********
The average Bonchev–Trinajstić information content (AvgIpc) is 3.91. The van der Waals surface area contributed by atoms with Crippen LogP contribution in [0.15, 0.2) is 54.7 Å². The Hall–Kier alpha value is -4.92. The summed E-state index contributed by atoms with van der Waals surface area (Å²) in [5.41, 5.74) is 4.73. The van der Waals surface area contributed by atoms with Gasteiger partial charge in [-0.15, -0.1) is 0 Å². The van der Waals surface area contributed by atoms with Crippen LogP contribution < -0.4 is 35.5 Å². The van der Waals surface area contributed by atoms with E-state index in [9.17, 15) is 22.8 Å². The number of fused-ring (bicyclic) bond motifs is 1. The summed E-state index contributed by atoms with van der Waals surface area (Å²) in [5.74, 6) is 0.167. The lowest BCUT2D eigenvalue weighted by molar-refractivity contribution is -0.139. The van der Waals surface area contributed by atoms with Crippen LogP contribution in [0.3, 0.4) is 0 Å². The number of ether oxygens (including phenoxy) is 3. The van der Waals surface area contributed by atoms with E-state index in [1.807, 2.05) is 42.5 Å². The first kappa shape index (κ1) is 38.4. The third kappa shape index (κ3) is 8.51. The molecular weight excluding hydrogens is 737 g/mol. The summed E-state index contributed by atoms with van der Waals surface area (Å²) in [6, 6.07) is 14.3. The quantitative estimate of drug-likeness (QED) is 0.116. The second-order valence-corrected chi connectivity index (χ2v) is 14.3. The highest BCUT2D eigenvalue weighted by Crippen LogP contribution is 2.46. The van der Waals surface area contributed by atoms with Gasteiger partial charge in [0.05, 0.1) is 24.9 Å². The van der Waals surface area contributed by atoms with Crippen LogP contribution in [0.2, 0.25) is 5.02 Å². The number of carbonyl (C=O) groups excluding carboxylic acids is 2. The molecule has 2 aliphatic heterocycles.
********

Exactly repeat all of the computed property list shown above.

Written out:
The average Bonchev–Trinajstić information content (AvgIpc) is 3.91. The van der Waals surface area contributed by atoms with Crippen LogP contribution in [0.15, 0.2) is 54.7 Å². The Hall–Kier alpha value is -4.92. The summed E-state index contributed by atoms with van der Waals surface area (Å²) in [5.41, 5.74) is 4.73. The van der Waals surface area contributed by atoms with Gasteiger partial charge in [-0.15, -0.1) is 0 Å². The van der Waals surface area contributed by atoms with Crippen LogP contribution < -0.4 is 35.5 Å². The van der Waals surface area contributed by atoms with E-state index in [9.17, 15) is 22.8 Å². The number of fused-ring (bicyclic) bond motifs is 1. The summed E-state index contributed by atoms with van der Waals surface area (Å²) in [5.74, 6) is 0.167. The lowest BCUT2D eigenvalue weighted by molar-refractivity contribution is -0.139. The van der Waals surface area contributed by atoms with Crippen LogP contribution in [0.3, 0.4) is 0 Å². The number of ether oxygens (including phenoxy) is 3. The van der Waals surface area contributed by atoms with E-state index in [1.807, 2.05) is 42.5 Å². The first kappa shape index (κ1) is 38.4. The third kappa shape index (κ3) is 8.51. The molecular weight excluding hydrogens is 737 g/mol. The summed E-state index contributed by atoms with van der Waals surface area (Å²) in [6, 6.07) is 14.3. The quantitative estimate of drug-likeness (QED) is 0.116. The second-order valence-corrected chi connectivity index (χ2v) is 14.3. The highest BCUT2D eigenvalue weighted by Crippen LogP contribution is 2.46. The van der Waals surface area contributed by atoms with Gasteiger partial charge in [0.05, 0.1) is 24.9 Å². The van der Waals surface area contributed by atoms with Crippen LogP contribution in [0.2, 0.25) is 5.02 Å². The number of carbonyl (C=O) groups excluding carboxylic acids is 2. The molecule has 2 aliphatic heterocycles.